BBC correspondents in Chicago, Tokyo and Madrid witness scenes of dejection after the vote that gave the 2016 Olympic Games to Rio de Janeiro.
PAUL ADAMS, CHICAGO
Chicago was full of hope as President Obama went to plead for his city
Hemmed in by Chicago's towering skyscrapers, the crowd that gathered in Daley Plaza to watch proceedings in Copenhagen on giant screens was noisy and expectant.
One minute, they were partying to the rocking sounds of a tribute band. But when the IOC president, Jacques Rogge, intoned that Chicago, having received the least number of votes, was out, they were reduced to stunned, slack-jawed silence.
Open-mouthed, they stared at the screens, bewildered and dismayed.
"Is that it?" someone asked with dismay.
Pretty soon, with chilly autumn rain starting to fall, the crowd started to melt away. But many stayed, some to offer congratulations to Rio, other to continue waving their "It's Gonna Happen" placards.
Local TV reporters commiserated with the crowd, some asking if they thought the IOC was anti-American (having turned down New York four years ago).
But not everyone was dismayed. Public opinion in Chicago has been split on whether the games should come to the city.
Some said it was time to concentrate on things that really matter, like the economy and Chicago's legendary predilection for shady business.
As the crowds headed off down the city's concrete canyons, an Olympic banner, plastered across the side of Daley Plaza, invited citizens to "Imagine".
After today, they will have to imagine something else.
STEVE KINGSTONE, MADRID
Madrilenos were full of optimism before the vote
For one tantalising hour, before the envelope was opened, Madrilenos dared to dream.
Widely written off beforehand because of its proximity to the 2012 host city, the Spanish capital had defied the odds and made it to the final run-off.
Against a sunset backdrop over the royal palace, thousands of supporters in Plaza de Oriente turned their thoughts to an unlikely victory.
Sadly, it was not to be, but Madrid exceeded all expectations with its well-costed bid and quietly effective lobbying.
The bid organisers had rightly predicted that, if Madrid could survive the first cut, the whole complexion of the contest would change.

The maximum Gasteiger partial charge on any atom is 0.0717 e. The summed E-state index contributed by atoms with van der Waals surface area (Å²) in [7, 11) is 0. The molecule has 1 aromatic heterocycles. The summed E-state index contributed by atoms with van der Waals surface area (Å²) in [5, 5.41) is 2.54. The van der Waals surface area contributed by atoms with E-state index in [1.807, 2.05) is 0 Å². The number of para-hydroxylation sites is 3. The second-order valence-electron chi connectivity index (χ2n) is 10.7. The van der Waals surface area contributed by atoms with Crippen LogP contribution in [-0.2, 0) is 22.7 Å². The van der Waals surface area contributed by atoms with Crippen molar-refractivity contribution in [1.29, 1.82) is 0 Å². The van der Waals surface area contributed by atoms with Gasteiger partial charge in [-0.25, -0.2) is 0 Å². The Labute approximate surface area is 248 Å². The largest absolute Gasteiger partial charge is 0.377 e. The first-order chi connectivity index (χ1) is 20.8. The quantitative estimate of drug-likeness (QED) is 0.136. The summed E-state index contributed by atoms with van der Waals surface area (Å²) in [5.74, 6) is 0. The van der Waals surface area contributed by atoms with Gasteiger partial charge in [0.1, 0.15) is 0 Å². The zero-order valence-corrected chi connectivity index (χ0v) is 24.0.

Behind the scenes they had pushed hard for delegates' second-choice votes.
Those dejectedly leaving the plaza conceded that Rio was a worthy winner.
Before the vote, a senior member of Madrid's delegation had publicly and foolishly called the Brazilian bid the "weakest".
But in truth, the two cities offered a similar vision of a sun-drenched, Latin, Olympic experience.
Madrid looked like the safer option, appealing to the head - but delegates followed their hearts.
ROLAND BUERK, TOKYO
In Tokyo, the Olympic banner was folded up
Cheerleaders sporting natty little skirts and silver pompoms were there - so were men energetically banging huge drums, and people dressed up in masks and kimonos like traditional theatre actors, but just half an hour after Tokyo's party began, it was all over.
The crowd watching the vote in a hall was just a few hundred strong, miniscule compared to the huge gatherings in other cities, it was the middle of the night after all.
But when Chicago was knocked out, for a short while there was hope.
If members of the International Olympic Committee were going to do the unexpected, perhaps the games would return to the biggest conurbation on earth in 2016.
On paper the bid was good - the metropolitan government had set aside around $4bn, the national government was guaranteeing any shortfall.
Japan's capital already has some of the best infrastructure anywhere, and was promising a green, sustainable games.
But Tokyo was fighting the perception that people here just did not want the Olympics enough. Just 56% of city residents were in favour in an IOC poll.
As the camera crews packed up and the crowd drifted away, Tokyo 2016 volunteers gathered for one last time.
They cheered their own efforts, and promised each other it would be Tokyo's turn next time.